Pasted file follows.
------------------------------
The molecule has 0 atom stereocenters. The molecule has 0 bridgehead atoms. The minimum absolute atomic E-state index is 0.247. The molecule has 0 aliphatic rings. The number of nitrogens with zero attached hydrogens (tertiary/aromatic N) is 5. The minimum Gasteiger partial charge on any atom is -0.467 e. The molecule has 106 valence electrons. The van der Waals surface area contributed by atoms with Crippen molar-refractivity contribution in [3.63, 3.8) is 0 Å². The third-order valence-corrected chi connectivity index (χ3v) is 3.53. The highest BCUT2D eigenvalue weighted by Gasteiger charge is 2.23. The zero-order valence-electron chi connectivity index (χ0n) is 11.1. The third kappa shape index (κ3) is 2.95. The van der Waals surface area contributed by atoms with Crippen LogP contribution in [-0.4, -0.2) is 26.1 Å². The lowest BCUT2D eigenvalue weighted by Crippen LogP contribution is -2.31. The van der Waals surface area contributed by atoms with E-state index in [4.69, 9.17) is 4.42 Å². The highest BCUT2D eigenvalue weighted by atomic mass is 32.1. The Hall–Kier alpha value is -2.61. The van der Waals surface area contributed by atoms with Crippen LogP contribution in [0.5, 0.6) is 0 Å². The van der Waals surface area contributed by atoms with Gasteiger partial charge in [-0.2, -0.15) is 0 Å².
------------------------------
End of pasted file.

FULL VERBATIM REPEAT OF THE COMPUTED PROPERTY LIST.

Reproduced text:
The molecule has 0 atom stereocenters. The molecule has 0 bridgehead atoms. The minimum absolute atomic E-state index is 0.247. The molecule has 0 aliphatic rings. The number of nitrogens with zero attached hydrogens (tertiary/aromatic N) is 5. The minimum Gasteiger partial charge on any atom is -0.467 e. The molecule has 106 valence electrons. The van der Waals surface area contributed by atoms with Crippen molar-refractivity contribution in [3.63, 3.8) is 0 Å². The third-order valence-corrected chi connectivity index (χ3v) is 3.53. The highest BCUT2D eigenvalue weighted by Gasteiger charge is 2.23. The zero-order valence-electron chi connectivity index (χ0n) is 11.1. The third kappa shape index (κ3) is 2.95. The van der Waals surface area contributed by atoms with Crippen LogP contribution in [-0.4, -0.2) is 26.1 Å². The lowest BCUT2D eigenvalue weighted by Crippen LogP contribution is -2.31. The van der Waals surface area contributed by atoms with E-state index in [4.69, 9.17) is 4.42 Å². The highest BCUT2D eigenvalue weighted by atomic mass is 32.1. The Hall–Kier alpha value is -2.61. The van der Waals surface area contributed by atoms with Crippen LogP contribution in [0.5, 0.6) is 0 Å². The van der Waals surface area contributed by atoms with Gasteiger partial charge in [-0.2, -0.15) is 0 Å².